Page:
Vertebrae - Clinical Correlates

  1. osteoarthritis
    • erosion of articular cartilage of weght bearing joints, like those in vert. column
    • most common form of arthritis
  2. osteoarthritis most common in what region?
    cervical region
  3. what does bone try to do when arthritis occurs?
    • tries to remodel cartilage after it is gone by creating ostephytes to compensate
    • BUT as they grow, they push on nerves in IV foramen > causes irritation of spinal nerves
  4. whiplash
    • cervical hyperextension injury
    • associated usually with rear-end vehicular crash
    • properly adjusted headrests can greatly reduce this injury
  5. strain vs sprain
    • strain = muscle tear
    • sprain = ligament tear
  6. what heals faster bone or muscle?
  7. jefferson fracture
    • four part fracture of C1
    • caused by fall on vertex/head
    • pts have upper neck pain but can be neurologically intact
  8. hangman fracture
    • caused by hyperextension of head on neck
    • bipedicle fracture of C2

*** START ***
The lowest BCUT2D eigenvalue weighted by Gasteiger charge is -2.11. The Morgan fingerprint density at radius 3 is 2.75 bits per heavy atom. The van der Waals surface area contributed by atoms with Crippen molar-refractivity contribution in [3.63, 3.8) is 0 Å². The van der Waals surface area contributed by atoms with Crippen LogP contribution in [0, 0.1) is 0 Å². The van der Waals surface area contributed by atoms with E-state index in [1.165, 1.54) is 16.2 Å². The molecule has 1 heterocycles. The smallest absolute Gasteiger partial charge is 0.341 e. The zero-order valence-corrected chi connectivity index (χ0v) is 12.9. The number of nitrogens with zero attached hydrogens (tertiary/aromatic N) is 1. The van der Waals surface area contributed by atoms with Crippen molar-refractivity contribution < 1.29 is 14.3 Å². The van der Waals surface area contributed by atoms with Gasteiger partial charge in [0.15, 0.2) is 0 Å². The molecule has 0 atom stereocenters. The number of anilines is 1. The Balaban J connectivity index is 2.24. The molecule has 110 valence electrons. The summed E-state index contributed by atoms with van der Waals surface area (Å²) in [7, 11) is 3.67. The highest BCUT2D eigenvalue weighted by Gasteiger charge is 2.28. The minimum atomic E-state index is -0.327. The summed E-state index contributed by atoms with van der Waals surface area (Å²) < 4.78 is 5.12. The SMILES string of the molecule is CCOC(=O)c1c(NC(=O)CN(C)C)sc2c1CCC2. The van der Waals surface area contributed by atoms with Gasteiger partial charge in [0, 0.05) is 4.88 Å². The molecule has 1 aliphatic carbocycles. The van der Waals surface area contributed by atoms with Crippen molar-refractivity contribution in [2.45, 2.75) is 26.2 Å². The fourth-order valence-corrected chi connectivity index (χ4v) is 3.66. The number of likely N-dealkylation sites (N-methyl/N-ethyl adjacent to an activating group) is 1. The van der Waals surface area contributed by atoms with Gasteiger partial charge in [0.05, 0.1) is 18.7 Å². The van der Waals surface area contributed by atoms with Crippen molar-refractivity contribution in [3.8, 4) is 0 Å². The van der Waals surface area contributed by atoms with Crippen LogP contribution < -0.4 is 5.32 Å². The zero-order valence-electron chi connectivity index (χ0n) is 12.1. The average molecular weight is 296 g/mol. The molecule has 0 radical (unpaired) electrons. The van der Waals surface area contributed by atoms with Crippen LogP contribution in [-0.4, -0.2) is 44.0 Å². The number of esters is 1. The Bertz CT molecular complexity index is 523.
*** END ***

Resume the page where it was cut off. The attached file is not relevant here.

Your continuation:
• anterior displacement of C2 and C3
    • results in quadriplegia or death
  9. spondylosis
    • fracture of pars interaticularis which connects superior and inferior articular processes
    • the interlocking mechanism is broken
    • common in older ppl
  10. scotty dog sign is uself in identifying what fracture?
  11. spondylolisthesis
    sometimes stress fracture of spondylosis can weaken the bone so much that it cannot maintain propr position in the spine > vertebra starts to shift or slip out of place
  12. where is spondylolisthesis common?
    • between L5 and S1
    • L5 will tilt downward
  13. disease of zygoapophyseal joints
    • important because theyre close to IV foramina
    • causes pain along distribution patterns of dermatomes & spasm in muscles derived from assoc. myotomes
  14. sacralization
    • L5 vertebra is partially or totally fused with sacrum
    • b/c L5/S1 is not very strong, the L4/L5 level is likely to degenerate in these cases
  15. kyphosis
    • abnormally increased thoracic curvature
    • commonly seen in the elderly
    • usually caused by osteoporosis > resulting in anterior vertebral erosion or compression fracture
  16. lordosis
    • excessive lumbar curvature - pulled forward
    • aka sway back or low back
    • seen in association with weak trunk muscles, pregnancy, obesity
  17. scoliosis
    abnormal lateral curvature of spine, accompanied by rotation of vertebrae
  18. rupture of transverse ligament
    dens will push on spinal cord > can cause quadriplegia
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Vertebrae - Clinical Correlates